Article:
Right on the Money

Don Davis went from the music business into banking, and now he’s investing time in his family
Photograph by Cybelle Codish

Banking mogul Don Davis marches to his own beat. Chairman of First Independence Bank, Michigan’s only African-American owned and operated commercial bank, Davis first made his mark in the music industry in the 1960s and ’70s at Motown, then as an independent music producer and, later, as a Stax records executive.

In addition to his bold professional detour two decades ago, Davis made another unconventional move by marrying for the first time five years ago, at age 65. He and his wife, Kiko, have two small children, Skye Adonna, who turns 3 this month, and Donald Jr., 1.

On March 28, Davis will be honored at a star-studded party at the MGM Grand Detroit. The event — Don Davis, The 70th Composition: The Man, The Music, The Mogul: A Tribute — will benefit the Lawrence P. Doss Scholarship Foundation.

We visited Davis at his Irving Tobocman-designed West Bloomfield Township home. Dressed in a crisp white shirt and black trousers, he chatted while sipping hot green tea with ginger.

You do things in an unconventional manner. Where did that come from?

Not caring about other people’s opinions unnecessarily. You have to focus on your agenda.

When did you first realize you were an independent thinker?

My brother always tells the story of when I was 3 or 4 years old and I was making a lot of noise in church. The minister came over and said, “If I give you this quarter, will you be quiet?” I looked at him and said, “No, I won’t be quiet, because my daddy gives me all the money I need.”

Going from the entertainment business to banking is a huge jump.

I knew my time in entertainment was limited. I could play any instrument I picked up. I always knew I would remain in music for as long as I was useful. There became a market for new records, a market of youth. I felt it wasn’t something I could do and be excellent. What I was looking for was a way I could be excellent and creative in commerce. My brother and I were looking for businesses to get into. The bank happened to be an opportunity that presented itself.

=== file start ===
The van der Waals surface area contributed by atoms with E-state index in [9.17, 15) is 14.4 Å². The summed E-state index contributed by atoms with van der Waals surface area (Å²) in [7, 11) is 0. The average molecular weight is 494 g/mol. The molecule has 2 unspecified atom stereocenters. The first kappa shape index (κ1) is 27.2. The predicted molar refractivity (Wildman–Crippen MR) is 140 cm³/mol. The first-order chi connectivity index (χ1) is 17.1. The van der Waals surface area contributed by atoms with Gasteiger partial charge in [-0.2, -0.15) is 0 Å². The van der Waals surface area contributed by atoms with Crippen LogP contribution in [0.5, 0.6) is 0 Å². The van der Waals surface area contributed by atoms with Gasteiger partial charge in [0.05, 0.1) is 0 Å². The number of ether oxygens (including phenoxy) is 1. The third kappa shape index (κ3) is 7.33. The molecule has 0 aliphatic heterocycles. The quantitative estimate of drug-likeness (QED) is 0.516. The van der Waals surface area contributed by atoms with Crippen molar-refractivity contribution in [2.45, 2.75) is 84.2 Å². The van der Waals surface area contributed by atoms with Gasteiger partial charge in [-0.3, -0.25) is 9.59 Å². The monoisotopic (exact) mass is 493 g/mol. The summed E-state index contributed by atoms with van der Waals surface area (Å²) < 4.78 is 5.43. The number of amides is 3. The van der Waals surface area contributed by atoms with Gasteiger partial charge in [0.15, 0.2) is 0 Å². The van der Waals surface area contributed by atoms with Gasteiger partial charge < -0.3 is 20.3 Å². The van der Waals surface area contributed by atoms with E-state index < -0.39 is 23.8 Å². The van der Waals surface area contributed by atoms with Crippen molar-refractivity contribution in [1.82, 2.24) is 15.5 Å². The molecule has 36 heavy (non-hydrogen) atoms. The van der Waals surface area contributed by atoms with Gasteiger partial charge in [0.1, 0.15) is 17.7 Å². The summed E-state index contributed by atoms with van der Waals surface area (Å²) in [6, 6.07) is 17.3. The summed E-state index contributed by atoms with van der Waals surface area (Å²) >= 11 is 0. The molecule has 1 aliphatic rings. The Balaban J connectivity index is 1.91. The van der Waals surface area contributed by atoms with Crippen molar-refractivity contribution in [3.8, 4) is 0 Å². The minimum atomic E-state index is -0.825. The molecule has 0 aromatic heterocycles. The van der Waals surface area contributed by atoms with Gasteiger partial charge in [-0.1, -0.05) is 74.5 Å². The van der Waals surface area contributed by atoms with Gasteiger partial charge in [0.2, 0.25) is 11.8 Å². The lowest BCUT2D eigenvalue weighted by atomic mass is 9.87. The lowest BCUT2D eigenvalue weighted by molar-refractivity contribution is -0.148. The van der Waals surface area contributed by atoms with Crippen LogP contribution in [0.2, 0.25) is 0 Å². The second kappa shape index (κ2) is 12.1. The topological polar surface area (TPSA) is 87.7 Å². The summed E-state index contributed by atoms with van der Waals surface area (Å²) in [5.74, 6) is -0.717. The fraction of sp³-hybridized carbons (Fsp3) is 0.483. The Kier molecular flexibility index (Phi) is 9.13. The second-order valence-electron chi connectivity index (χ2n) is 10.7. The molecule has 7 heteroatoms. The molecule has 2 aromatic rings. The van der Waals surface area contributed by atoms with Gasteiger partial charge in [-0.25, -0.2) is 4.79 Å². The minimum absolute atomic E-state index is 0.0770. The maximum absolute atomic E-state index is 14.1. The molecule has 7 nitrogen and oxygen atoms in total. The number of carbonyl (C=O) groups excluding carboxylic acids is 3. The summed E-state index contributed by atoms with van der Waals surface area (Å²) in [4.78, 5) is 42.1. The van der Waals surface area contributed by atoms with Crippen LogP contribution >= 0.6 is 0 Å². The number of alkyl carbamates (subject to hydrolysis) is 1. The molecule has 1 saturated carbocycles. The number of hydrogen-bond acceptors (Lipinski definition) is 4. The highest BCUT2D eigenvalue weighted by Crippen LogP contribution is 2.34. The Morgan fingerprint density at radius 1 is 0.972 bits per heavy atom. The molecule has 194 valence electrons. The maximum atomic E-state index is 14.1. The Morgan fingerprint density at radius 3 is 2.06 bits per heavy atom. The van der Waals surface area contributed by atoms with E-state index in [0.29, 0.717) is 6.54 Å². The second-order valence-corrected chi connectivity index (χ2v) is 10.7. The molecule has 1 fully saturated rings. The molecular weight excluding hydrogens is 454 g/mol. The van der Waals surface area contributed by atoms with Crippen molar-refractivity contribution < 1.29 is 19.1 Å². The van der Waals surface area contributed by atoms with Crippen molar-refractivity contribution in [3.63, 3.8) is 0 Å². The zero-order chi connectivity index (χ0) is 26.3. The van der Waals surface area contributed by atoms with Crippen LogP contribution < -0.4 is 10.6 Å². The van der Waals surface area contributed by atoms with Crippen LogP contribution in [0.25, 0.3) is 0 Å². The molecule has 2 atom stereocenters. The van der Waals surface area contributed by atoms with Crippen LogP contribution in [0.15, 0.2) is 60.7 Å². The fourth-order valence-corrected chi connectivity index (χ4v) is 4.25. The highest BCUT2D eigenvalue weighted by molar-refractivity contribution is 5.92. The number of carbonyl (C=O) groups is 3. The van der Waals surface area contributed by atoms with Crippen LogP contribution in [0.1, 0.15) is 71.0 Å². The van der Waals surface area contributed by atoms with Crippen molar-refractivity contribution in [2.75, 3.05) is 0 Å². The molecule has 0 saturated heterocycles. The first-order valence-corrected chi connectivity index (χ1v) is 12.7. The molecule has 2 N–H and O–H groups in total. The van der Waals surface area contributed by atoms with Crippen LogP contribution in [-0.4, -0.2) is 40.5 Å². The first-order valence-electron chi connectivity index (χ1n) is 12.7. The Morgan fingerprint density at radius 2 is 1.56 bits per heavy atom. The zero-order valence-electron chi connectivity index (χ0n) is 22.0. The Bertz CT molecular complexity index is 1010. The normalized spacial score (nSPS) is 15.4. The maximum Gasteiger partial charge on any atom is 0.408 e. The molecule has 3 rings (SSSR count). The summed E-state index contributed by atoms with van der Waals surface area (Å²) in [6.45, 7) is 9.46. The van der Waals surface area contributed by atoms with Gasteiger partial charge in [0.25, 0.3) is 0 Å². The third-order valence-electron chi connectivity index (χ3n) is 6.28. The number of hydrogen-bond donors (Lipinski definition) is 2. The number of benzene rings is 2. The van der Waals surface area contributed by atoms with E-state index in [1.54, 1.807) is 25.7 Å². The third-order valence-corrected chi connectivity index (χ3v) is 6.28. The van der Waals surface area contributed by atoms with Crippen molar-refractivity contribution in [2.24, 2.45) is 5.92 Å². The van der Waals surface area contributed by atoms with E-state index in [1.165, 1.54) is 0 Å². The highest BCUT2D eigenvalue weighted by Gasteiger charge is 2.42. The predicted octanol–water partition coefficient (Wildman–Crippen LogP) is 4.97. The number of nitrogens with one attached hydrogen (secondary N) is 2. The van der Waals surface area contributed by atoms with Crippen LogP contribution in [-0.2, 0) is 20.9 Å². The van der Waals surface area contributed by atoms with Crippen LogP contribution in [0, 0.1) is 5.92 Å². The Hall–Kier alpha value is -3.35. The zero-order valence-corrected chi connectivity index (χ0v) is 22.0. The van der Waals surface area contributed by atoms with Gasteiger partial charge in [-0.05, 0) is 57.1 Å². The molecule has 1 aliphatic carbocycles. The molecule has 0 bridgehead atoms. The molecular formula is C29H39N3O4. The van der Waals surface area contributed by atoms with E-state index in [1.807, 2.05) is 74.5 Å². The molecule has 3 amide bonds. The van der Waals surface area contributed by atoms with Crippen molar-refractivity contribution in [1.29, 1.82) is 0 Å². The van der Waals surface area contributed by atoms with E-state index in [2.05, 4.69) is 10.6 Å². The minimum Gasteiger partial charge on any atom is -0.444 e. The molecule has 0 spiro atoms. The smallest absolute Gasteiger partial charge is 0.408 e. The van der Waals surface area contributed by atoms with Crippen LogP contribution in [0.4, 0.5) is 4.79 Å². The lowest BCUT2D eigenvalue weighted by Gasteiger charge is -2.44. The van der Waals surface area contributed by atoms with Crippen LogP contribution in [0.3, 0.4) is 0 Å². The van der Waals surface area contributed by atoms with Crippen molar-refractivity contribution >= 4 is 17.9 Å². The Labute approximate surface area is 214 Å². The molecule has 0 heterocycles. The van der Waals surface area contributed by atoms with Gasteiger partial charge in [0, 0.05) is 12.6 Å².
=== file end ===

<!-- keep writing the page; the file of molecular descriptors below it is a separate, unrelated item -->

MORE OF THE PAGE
Do you miss the music?

Quite frankly, it’s not an industry that you miss. You don’t get into music at 4 o’clock and turn it off at 10. It’s with you at all times. So you just stay away from it.

How has becoming a family man changed your life?

I came from a closely knit family. My mother and my father were always there with me, my brother, and my sister. In my younger life, my 30s and 40s, I always felt a void in my life that needed to be filled with family. Now that void is perfectly filled.

Was it a conscious decision to wait to get married?

When I met my wife, it was love at first sight, and it’s only gotten better since then.
As a bank chairman, you might know some things about the economy that most of us don’t. What are your thoughts?
Over the next year, we will see much of the same. On a more positive note, the new Obama administration’s government stimulus plan can do much to mitigate many of the negative effects by restoring favorable TARP [Troubled Asset Relief Program] conditions, along with the overall economic stimulus package. The automotive industry has learned some hard economic lessons and is ready to come back more competitively and leaner. I am optimistic they will restore lost jobs and consumer confidence. We should continue to support [the local auto industry] as we develop other kinds of industries, businesses that can diversify our workforce and improve our economy.

Michigan has already hit bottom and is now climbing its way back to recovery.

Will there be a turnaround anytime soon?

Depends on what you mean by soon. Six months? No. A year?  No. A year and a half? Maybe.